I believe both are culpable in not dealing with the issue in a timely fashion and not letting Council members know. In my April 2022 blog, Lakefront Staff Misconduct in Evanston, IL: Final Reflections on Investigation & Report, I address the mayor’s role, the election season that was imminent (starting September 2020), and, again, the big-picture issues of terminology, qualifications for elected office, etc. I believe a public process to update the City Code sections on the City Council, Mayor, City Clerk and City Manager would also address some of these secondary issues.
The good news about living in “Damage Control Central” these days? We have lots of recent, real time examples to:
• Publicly hash out a better governance model, and
• Create more of a consensus on the City of Evanston’s direction and priorities based on an updated knowledge base of City leadership roles and responsibilities, which would be shared by both officials and voters.
(signed) Debbie Hillman
Debbie Hillman works full-time on local food systems, following a 25-year, Evanston-based gardening career. Since 2005 she’s worked on both policy and projects as a co-founder of The Talking Farm, Edible Acre at ETHS, the Illinois Local Food, Farms, and Jobs Plan, as well as Midwestern and national initiatives.
C. COMMENTS (as of June 2, 2022)
Joanne Davis says:
June 2nd, 2022 at 11:41 AM
Your letter is poignant and demonstrates a keen awareness.
Thanks for writing……
Fred Wittenberg says:
June 1st, 2022 at 3:20 PM
Kudos to Debbie Hillman. At a Council Meeting over 3 years ago, I requested Wally Bobkiewicz’s termination and former Corporation Counsel Grant Farrar, both to be held responsible for the James Park fiasco. Before the meeting started, Steven Hagerty was running around patting staff on their backs, and honoring them for the supposed good service they’ve done, as pictures were taken. To me it was revolting, based on the reason for my being there. And, problems with this city only got worse after that!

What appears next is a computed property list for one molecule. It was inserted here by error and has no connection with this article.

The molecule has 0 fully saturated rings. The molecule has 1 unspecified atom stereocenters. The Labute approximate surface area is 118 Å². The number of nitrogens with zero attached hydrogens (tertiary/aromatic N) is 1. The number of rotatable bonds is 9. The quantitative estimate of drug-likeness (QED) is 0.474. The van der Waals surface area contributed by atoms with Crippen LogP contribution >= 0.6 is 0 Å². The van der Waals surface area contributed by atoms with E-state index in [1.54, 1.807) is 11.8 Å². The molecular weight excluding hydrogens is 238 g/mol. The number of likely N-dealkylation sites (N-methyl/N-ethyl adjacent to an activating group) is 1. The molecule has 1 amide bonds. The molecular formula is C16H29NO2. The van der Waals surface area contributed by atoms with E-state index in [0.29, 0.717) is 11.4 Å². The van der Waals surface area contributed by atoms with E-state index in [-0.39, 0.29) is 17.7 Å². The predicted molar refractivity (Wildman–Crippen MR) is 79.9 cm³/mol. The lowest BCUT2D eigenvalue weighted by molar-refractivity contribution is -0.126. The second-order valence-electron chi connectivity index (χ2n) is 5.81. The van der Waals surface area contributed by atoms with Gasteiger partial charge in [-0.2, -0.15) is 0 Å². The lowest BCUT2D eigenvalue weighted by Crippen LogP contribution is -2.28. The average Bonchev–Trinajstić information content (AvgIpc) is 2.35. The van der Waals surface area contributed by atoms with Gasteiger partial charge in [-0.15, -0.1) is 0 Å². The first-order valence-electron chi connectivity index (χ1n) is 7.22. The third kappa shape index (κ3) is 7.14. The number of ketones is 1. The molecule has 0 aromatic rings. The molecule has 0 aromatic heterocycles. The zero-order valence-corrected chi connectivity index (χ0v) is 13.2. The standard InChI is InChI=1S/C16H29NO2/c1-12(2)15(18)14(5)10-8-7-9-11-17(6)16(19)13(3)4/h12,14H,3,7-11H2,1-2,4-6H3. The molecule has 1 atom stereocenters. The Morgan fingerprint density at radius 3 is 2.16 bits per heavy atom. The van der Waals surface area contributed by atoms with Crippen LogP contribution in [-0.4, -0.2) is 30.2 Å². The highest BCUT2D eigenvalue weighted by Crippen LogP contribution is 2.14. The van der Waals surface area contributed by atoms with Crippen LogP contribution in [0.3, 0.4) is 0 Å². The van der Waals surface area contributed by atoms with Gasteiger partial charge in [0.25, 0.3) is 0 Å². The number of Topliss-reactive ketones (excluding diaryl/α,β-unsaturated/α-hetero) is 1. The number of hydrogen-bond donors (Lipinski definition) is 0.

Rodney Greene says:
June 1st, 2022 at 11:14 AM
I totally agree with Debbie Hillman’s facts, and I know first hand since I was the City Clerk for close to 9 years.
There is no definitive description of the duties or responsibilities of a Council member. All it now states is: 1) must be an Evanston Resident, 2) must live in the ward they are applying for, 3) must not have any arrests or convictions in the State, 4) they decide who will be the next City Manager, etc, etc…
Most Council members form connections with other members to acquire votes for their personal agendas, and make promises to who votes with them to support their next project.
There are behind the door agreements made before a Council Meeting is called to order, as well as under the table compensations received from developers in certain wards.
The council many times are influenced by groups who yell the loudest or show up in large masses, instead of listening and abiding to the cry of the less represented minorities.
It’s time for the Local Government to stop catering to their selfish, knothole, agendas for their ward (Kingdom), and center the thoughts and progress on assisting the whole Evanston community. I’ve stated earlier in my tenure as the City Clerk the following statement: “There are 10 Kingdoms in Evanston ( 9 Wards and a Mayor)”, and at some point they all need to come together for the good of all residents and not just their Ward/Kingdom. They all were voted into representing this city as our governing body, to serve their constituent’s and this city to the best of their abilities. They took an oath to do exactly that and to make the city better than what they inherited.
Let’s begin together as a united front to demand their accountability, moral/ethical behavior, as well as their transparency in all of their decisions concerning our City of Evanston.